The precept of lighting candles on Hanukkah is intended to bear public witness to the great miracles of the defeat of the Hellenist forces and the rededication of the Temple. For this reason, the Talmud requires that the Hanukkah lamps be stationed outside the doorway, or on a second-storey window that opens onto the street, allowing them to be observed by passers-by.
In Talmudic, times indoor lighting of Hanukkah lights was an exceptional occurrence, a special dispensation that was given by the rabbis of the time on account of flare-ups of Zoroastrian religious persecution.
During the Middle Ages, when Jewish communities flourished in many parts of Europe, we discover to our surprise that indoor candle-lighting had become the almost universal norm, and nobody was observing the original Talmudic tradition of placing their menorahs outside the house.
The rabbis of the time were keenly aware of the discrepancy, but were not certain how to account for it. The most widely quoted rationale posited that the Talmudic sages, in order to remove the peril of Zoroastrian persecution in their own generation, had issued a decree that candles be lit indoors; and for some reason had never gotten around to revoking it. Since then, even though the grounds for the edict had long ceased to exist, no subsequent court possessed the authority to repeal it.
A few authorities have suggested a more prosaic reason for the change. A very compelling factor that discouraged outdoor Hanukkah lighting was the weather. Strong winds and torrential rains occurred more frequently in the northern European climes than in the Middle Eastern lands where the rules had originally been formulated. This made it a daunting challenge to keep the flames lit without resorting to complex and costly equipment, such as glass cases for the candles.
Interestingly, none of the medieval sources that deal with this question contain the remotest suggestion that Hanukkah was considered offensive to the religious sensibilities of Christian neighbours. The phenomenon of Jews having to conceal their candles from hostile gentiles is invariably presented as a scenario from the distant past.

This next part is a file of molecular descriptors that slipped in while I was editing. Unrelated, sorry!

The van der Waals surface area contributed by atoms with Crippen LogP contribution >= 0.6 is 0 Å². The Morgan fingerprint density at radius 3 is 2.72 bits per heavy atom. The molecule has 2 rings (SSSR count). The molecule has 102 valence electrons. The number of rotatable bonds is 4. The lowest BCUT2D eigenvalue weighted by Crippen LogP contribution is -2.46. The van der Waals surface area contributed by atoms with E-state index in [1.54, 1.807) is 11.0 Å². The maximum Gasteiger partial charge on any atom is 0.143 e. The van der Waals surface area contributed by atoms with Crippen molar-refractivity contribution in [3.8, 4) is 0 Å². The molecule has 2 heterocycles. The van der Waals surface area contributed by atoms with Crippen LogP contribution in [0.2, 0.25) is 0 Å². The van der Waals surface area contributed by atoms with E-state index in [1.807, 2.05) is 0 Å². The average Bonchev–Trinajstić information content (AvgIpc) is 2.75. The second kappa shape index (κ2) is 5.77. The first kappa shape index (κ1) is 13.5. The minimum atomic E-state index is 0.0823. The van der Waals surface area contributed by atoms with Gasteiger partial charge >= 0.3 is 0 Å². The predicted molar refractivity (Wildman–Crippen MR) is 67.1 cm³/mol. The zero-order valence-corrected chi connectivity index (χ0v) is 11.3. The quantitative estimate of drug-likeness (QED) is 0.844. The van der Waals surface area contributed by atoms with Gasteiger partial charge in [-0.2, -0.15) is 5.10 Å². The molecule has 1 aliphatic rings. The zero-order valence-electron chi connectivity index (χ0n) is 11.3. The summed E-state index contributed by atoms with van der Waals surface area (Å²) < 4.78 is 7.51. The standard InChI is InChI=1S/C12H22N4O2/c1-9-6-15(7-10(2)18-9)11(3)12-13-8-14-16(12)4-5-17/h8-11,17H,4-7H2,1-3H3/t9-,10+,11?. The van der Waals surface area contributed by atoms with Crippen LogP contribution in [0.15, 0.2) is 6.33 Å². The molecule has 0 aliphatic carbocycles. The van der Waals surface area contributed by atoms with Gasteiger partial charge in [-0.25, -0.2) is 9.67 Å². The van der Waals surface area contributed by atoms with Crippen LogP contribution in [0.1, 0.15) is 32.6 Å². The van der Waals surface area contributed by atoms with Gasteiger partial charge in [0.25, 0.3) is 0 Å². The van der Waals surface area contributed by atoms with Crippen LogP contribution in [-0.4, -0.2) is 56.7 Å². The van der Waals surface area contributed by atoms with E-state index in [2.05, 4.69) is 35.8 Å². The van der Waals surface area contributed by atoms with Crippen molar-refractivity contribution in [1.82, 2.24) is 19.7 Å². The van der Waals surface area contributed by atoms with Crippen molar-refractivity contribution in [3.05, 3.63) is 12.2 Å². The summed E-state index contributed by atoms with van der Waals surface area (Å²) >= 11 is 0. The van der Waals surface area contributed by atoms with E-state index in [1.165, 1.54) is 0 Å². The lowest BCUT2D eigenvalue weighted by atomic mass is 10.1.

It is therefore comes as something of a surprise to read the words of the prominent fourteenth-century Spanish halakhist Rabbi Jeroham ben Meshullam, who wrote that "some people are accustomed to lighting it inside the doorway that opens to the courtyard, because gentiles and thieves are common."
Though Rabbi Jeroham's misgivings might simply be motivated by the prospect of stolen menorahs, what are we to do about the puzzling ruling by the fifteenth-century Rabbi Joseph ben Moses, who wrote that "In a house belonging to a non-Jew, a person should light only one candle and one shammash. Even though the non-Jew would not object to two or three candles, there is always that one case in a hundred when it could lead to danger, and it would bring discredit upon the precept."
Since Rabbi Joseph states explicitly that the gentile in question has no problem in principle with his Jewish tenant lighting candles, what difference does it make how many candles he lights?
I suspect that the issue here is not a theological matter, but an eminently practical one. Medieval Jews had acquired some notoriety for causing accidental conflagrations with their Sabbath candles. According to Talmudic halakhah, it is permitted to extinguish a fire on Shabbat only in order to save lives, but not to prevent destruction of property. Therefore, when fires did break out in their homes and neighbourhoods on Friday nights or Saturdays, Jews were reluctant to extinguish them, and the flames could spread rapidly through their ramshackle neighborhoods and beyond.
It is understandable that otherwise well-disposed Christian landlords could become very apprehensive at the prospect of eight days of Jewish candle-lighting.
Through their scrupulous adherence to the Sabbath prohibitions, Jews had occasionally placed themselves in danger of injury at the hands of enraged Christians who blamed them for promoting large-scale conflagrations, and vented their wrath in the form of bloody pogroms.
It was these kinds of considerations that led many influential medieval rabbis to relax the restrictions on putting out fires on Sabbath. Several French and German authorities allude to cases where the irate gentiles, on determining that the fire had originated from a Jewish home, would cast the Jews into the flames.
Under the circumstances, it is not surprising that Rabbi Joseph ben Moses was willing to cut down on the number of Hanukkah candles in order to allay the fears of a Christian landlord.
And I think that we can all take this as a valuable reminder to take appropriate precautions in preparing our holiday candles, so as not to bring discredit or calamity upon this joyous precept.
|This article and many others are now included in the book|